Michigan Will Clear Thousands of Marijuana Convictions if Cannabis Becomes Legal This November

The state of Michigan is set to vote on whether or not to legalize recreational marijuana this November. But now voters may also decide whether thousands of people convicted of cannabis crimes in the past will get their records cleared.

Democratic State Representative Sheldon Neeley introduced a bill last week in the Michigan legislature that would allow judges to grant expungement requests for nonviolent marijuana convictions. The bill would only take effect if Michigan voters approve a ballot initiative to legalize marijuana this November.

“I hope we will listen to the will of the people. If the November vote is loud and clear, we should take a good look at it and balance the playing field on the usage of marijuana in the state of Michigan,” Neeley said. “We definitely don’t want people to have a criminal record for a nonviolent crime that is now legal if it passes in November.”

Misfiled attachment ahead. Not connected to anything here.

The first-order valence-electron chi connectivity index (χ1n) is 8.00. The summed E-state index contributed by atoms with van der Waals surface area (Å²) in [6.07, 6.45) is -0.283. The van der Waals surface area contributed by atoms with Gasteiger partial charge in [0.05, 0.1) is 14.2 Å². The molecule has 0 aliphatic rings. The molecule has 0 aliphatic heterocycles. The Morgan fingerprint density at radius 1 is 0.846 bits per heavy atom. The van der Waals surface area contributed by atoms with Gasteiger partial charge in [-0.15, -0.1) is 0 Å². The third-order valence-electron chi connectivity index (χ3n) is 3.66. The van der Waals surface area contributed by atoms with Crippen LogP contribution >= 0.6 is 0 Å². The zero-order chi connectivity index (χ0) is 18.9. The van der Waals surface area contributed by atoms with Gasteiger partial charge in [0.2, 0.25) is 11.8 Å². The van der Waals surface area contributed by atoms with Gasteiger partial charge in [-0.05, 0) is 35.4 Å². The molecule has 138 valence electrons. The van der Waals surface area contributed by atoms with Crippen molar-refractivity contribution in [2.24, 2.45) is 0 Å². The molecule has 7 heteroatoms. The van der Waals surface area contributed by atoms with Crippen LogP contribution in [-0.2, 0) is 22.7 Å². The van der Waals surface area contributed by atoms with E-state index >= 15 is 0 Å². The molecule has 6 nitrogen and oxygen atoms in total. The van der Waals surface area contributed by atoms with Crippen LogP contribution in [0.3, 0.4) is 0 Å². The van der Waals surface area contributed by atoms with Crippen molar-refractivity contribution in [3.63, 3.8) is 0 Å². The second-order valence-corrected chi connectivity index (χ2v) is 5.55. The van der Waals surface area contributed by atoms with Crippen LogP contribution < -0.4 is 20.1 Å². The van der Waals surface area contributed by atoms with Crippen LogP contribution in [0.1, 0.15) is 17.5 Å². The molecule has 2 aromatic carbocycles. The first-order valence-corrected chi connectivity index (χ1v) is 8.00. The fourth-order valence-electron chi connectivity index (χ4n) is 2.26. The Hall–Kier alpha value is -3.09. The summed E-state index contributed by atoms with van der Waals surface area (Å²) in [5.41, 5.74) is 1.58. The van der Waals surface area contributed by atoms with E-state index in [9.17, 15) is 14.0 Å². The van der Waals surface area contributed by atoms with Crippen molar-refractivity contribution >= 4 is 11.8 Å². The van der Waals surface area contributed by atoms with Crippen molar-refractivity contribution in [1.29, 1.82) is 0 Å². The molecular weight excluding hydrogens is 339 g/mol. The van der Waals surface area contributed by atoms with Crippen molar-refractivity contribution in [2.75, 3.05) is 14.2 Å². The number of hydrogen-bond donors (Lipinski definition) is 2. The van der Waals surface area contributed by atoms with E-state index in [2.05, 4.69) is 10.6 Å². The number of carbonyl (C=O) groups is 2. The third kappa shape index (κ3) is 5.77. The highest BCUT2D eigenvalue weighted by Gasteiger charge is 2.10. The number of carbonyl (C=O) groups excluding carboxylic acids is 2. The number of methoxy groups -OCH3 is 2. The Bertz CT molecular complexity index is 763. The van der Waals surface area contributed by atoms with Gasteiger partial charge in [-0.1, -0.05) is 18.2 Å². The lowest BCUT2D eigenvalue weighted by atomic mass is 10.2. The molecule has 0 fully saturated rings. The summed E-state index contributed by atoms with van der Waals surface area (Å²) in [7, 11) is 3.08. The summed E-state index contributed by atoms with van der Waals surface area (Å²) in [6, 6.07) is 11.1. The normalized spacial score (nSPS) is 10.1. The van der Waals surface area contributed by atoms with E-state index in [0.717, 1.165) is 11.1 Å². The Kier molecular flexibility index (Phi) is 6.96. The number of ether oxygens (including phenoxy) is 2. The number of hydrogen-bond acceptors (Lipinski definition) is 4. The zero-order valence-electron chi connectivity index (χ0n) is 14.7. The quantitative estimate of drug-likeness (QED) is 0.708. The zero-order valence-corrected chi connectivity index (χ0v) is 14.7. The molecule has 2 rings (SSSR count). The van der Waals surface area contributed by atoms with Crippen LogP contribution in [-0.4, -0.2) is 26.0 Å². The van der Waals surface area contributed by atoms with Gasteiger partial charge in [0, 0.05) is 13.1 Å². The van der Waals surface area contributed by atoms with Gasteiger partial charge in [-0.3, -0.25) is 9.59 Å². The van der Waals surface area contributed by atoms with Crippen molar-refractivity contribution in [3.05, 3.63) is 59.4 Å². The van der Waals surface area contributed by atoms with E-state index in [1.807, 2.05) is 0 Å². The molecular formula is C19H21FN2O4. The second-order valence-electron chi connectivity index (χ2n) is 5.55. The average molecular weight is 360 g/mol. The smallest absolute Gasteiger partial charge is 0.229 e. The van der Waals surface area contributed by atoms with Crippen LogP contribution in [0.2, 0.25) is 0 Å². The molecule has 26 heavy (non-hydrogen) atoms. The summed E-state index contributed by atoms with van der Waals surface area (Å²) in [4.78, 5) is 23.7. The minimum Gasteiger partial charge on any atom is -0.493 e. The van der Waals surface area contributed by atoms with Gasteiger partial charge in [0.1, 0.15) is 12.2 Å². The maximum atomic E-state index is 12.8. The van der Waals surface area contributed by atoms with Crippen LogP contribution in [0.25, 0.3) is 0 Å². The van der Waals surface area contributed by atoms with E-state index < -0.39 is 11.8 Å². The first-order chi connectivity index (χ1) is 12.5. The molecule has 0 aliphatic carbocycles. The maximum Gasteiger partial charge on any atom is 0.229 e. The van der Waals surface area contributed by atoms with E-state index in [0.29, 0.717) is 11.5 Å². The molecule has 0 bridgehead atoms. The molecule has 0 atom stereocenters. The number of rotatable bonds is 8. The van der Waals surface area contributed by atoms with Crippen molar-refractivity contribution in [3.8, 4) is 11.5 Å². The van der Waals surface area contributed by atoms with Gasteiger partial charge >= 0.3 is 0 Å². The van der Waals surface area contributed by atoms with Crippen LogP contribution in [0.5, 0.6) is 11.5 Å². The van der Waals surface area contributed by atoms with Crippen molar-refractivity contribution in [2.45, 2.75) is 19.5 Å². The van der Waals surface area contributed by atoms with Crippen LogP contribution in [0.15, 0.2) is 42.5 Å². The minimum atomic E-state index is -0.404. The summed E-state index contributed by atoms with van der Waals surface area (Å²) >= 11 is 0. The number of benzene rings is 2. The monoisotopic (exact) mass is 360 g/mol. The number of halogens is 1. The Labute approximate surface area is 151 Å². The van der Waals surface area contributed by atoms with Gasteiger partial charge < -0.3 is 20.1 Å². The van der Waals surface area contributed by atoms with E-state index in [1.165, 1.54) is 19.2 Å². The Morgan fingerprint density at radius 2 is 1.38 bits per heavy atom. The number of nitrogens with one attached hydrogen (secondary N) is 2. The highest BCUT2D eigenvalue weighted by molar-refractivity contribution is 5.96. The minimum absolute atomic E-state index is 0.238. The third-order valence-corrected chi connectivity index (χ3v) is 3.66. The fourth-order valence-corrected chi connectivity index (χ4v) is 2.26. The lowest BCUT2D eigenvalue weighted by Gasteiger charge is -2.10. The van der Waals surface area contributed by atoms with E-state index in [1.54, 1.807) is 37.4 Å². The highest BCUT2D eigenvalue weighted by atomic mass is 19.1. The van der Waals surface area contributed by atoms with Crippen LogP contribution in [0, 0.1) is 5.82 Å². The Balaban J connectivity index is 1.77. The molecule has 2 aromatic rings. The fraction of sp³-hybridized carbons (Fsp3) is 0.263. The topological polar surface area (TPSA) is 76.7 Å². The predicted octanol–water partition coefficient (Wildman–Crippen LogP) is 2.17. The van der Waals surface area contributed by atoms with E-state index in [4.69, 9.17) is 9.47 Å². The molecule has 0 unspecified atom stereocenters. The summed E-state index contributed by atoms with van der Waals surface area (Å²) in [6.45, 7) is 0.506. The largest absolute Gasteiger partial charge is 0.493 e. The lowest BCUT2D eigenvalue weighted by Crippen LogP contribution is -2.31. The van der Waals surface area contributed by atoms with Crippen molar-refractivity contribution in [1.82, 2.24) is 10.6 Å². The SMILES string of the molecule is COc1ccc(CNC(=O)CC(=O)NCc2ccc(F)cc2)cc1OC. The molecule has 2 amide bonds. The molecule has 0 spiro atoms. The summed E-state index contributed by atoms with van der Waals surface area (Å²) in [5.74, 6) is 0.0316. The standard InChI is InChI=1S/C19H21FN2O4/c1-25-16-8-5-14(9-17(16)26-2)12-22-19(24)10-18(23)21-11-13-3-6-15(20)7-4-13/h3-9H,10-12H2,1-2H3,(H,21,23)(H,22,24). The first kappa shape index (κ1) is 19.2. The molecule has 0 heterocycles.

According to some statistics, Neeley's bill would affect around 50,000 people living in Michigan.

Most people believe Michigan voters will approve the marijuana ballot initiative this November. Polls indicate around 60 percent support for the initiative. 

While Neeley introduced his bill last week, he's not sure whether the Republican controlled legislature will consider it before the initiative vote this November. But he says he plans to re-introduce it if the initiative succeeds, and that Republicans would possibly be more open to it then.

(h/t Detroit Free Press)


Glaucoma often makes the list of acceptable conditions for treatment by medical marijuana in states where the substance has been legalized, but the cannabis compound CBD could actually worsen the condition. A recent study from Indiana University has found that consuming CBD—a non-psychoactive compound in cannabis often used for medicinal purposes— actually increases eye pressure. "This study raises important questions about the relationship between the primary ingredients in cannabis and their effect on the eye," lead researcher Alex Straiker told Science Alert.